Helen Watson, a Partner at law firm Aaron & Partners, advises of a likely increase in claims being made against employers in the wake of the coronavirus pandemic
A top employment lawyer is urging business owners to remain mindful of their duties and responsibilities as an employer ahead of an anticipated rise in claims being made by employees returning to work after the lockdown period.
Helen Watson, Head of Employment at law firm Aaron & Partners, has highlighted a number of possible claims that companies could face as UK businesses slowly begin to reopen.
She explained that despite the difficult circumstances presented by the coronavirus outbreak, this will not be enough to shield employers from courts and tribunals and warns that many are likely to see a spike in claims from employees.
Helen further explained that the effects of the current pandemic on businesses and the workforce could result in several different kinds of claims from employees in relation to their employment including:
- Constructive dismissal
- Unlawful discrimination
- Unfair dismissal
- Breach of privacy
Helen said: “With little time to prepare or plan, businesses have needed to make critical decisions whilst having to navigate ever-changing legislation and guidance set out by the government. This has in turn left many employers potentially vulnerable, with lots of business owners and managers confused about what the correct duties and responsibilities to their employees now are.
“There are a number of variables related to the effects of the coronavirus pandemic that could result in several different kinds of claims from employees, especially as businesses begin the phased return to the workplace.
“One of the greatest concerns for workers is their health and safety, and businesses will need to take all necessary steps to ensure the appropriate safety measures are in place including conducting appropriate risk assessments to identify risks for employees returning to work and planning the steps that will be taken to address those risks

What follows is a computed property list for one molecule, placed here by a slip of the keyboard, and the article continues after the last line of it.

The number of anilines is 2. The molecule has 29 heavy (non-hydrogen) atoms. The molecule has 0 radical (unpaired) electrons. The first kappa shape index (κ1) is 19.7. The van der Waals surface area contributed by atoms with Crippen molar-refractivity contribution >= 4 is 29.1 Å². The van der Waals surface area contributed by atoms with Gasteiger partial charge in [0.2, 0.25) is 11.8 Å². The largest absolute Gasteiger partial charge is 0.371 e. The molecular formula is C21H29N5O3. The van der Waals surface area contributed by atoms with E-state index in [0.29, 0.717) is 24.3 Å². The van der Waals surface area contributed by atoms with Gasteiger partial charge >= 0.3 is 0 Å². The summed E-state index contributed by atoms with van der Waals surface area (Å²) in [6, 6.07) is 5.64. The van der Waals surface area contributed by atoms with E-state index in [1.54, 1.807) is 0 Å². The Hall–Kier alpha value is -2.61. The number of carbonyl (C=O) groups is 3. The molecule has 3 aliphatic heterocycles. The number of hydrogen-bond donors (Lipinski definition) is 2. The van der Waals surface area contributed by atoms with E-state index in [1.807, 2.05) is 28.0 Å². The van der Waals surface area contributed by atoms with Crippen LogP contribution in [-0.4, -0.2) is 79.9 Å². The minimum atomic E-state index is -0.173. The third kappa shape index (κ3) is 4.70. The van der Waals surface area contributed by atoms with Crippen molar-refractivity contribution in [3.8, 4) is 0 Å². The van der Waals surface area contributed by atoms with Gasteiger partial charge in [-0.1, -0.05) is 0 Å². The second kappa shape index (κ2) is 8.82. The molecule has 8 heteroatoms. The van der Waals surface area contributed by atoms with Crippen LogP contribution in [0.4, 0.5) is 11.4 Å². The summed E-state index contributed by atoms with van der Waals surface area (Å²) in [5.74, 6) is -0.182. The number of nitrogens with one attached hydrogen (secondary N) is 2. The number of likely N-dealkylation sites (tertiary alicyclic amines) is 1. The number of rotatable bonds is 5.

“We anticipate that there will be potential dismissals as a result of staff furloughing and redundancies. For example, if employees perceive that the reason they were or weren’t furloughed – or in some cases were made redundant – related to a protected characteristic under the Equality Act 2010, they may seek to make a claim for unlawful discrimination.
The latest indicators published by the Office for National Statistics (ONS) show that of the 6000 businesses surveyed, 76 per cent had applied for the governments job retention scheme, with 31 per cent of the workforce having been furloughed, making it the most popular of all the support schemes introduced by the government during the coronavirus outbreak.
“Employers should also be careful not to disclose the identity of individuals who have been infected with Covid-19 unless they are able to establish that it is absolutely necessary to ensure safety at work or to meet public health requirements,” added Helen.
“Where transparency and privacy rights collide, employers are faced with potential safety risks on the one hand and potential risks of breach of privacy rights on the other.
“It’s clear that employers must evaluate the potential issues that could arise in order to mitigate the risk of legal claims being brought against them. We would always recommend businesses to seek legal advice during this time.”